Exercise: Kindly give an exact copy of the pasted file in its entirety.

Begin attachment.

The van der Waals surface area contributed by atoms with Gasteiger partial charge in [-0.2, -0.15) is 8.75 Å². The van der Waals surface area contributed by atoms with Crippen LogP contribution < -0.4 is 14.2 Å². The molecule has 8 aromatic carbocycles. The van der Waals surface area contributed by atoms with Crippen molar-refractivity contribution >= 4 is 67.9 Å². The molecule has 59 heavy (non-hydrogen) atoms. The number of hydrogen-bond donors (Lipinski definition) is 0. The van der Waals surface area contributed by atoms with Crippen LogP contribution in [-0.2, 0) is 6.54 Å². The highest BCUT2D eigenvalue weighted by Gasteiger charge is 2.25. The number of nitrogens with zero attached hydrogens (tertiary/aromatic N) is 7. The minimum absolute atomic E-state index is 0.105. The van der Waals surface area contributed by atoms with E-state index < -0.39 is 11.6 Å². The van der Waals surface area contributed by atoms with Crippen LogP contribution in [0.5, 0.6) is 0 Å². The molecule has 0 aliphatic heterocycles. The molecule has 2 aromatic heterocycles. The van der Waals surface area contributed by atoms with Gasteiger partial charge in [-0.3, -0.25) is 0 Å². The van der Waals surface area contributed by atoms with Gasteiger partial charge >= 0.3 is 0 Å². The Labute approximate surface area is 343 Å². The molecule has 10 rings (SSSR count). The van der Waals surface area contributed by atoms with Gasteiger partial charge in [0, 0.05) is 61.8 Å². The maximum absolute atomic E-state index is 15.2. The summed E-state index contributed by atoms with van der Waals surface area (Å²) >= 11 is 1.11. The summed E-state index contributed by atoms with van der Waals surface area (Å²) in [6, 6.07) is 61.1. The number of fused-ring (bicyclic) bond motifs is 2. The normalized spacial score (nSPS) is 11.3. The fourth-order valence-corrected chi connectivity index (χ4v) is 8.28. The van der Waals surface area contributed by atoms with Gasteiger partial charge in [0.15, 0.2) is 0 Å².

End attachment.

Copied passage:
The van der Waals surface area contributed by atoms with Gasteiger partial charge in [-0.2, -0.15) is 8.75 Å². The van der Waals surface area contributed by atoms with Crippen LogP contribution < -0.4 is 14.2 Å². The molecule has 8 aromatic carbocycles. The van der Waals surface area contributed by atoms with Crippen molar-refractivity contribution >= 4 is 67.9 Å². The molecule has 59 heavy (non-hydrogen) atoms. The number of hydrogen-bond donors (Lipinski definition) is 0. The van der Waals surface area contributed by atoms with Crippen LogP contribution in [-0.2, 0) is 6.54 Å². The highest BCUT2D eigenvalue weighted by Gasteiger charge is 2.25. The number of nitrogens with zero attached hydrogens (tertiary/aromatic N) is 7. The minimum absolute atomic E-state index is 0.105. The van der Waals surface area contributed by atoms with E-state index < -0.39 is 11.6 Å². The van der Waals surface area contributed by atoms with Crippen LogP contribution in [0.5, 0.6) is 0 Å². The molecule has 0 aliphatic heterocycles. The molecule has 2 aromatic heterocycles. The van der Waals surface area contributed by atoms with Gasteiger partial charge in [-0.3, -0.25) is 0 Å². The van der Waals surface area contributed by atoms with Gasteiger partial charge >= 0.3 is 0 Å². The Labute approximate surface area is 343 Å². The molecule has 10 rings (SSSR count). The van der Waals surface area contributed by atoms with Gasteiger partial charge in [0, 0.05) is 61.8 Å². The maximum absolute atomic E-state index is 15.2. The summed E-state index contributed by atoms with van der Waals surface area (Å²) >= 11 is 1.11. The summed E-state index contributed by atoms with van der Waals surface area (Å²) in [6, 6.07) is 61.1. The number of fused-ring (bicyclic) bond motifs is 2. The normalized spacial score (nSPS) is 11.3. The fourth-order valence-corrected chi connectivity index (χ4v) is 8.28. The van der Waals surface area contributed by atoms with Gasteiger partial charge in [0.15, 0.2) is 0 Å².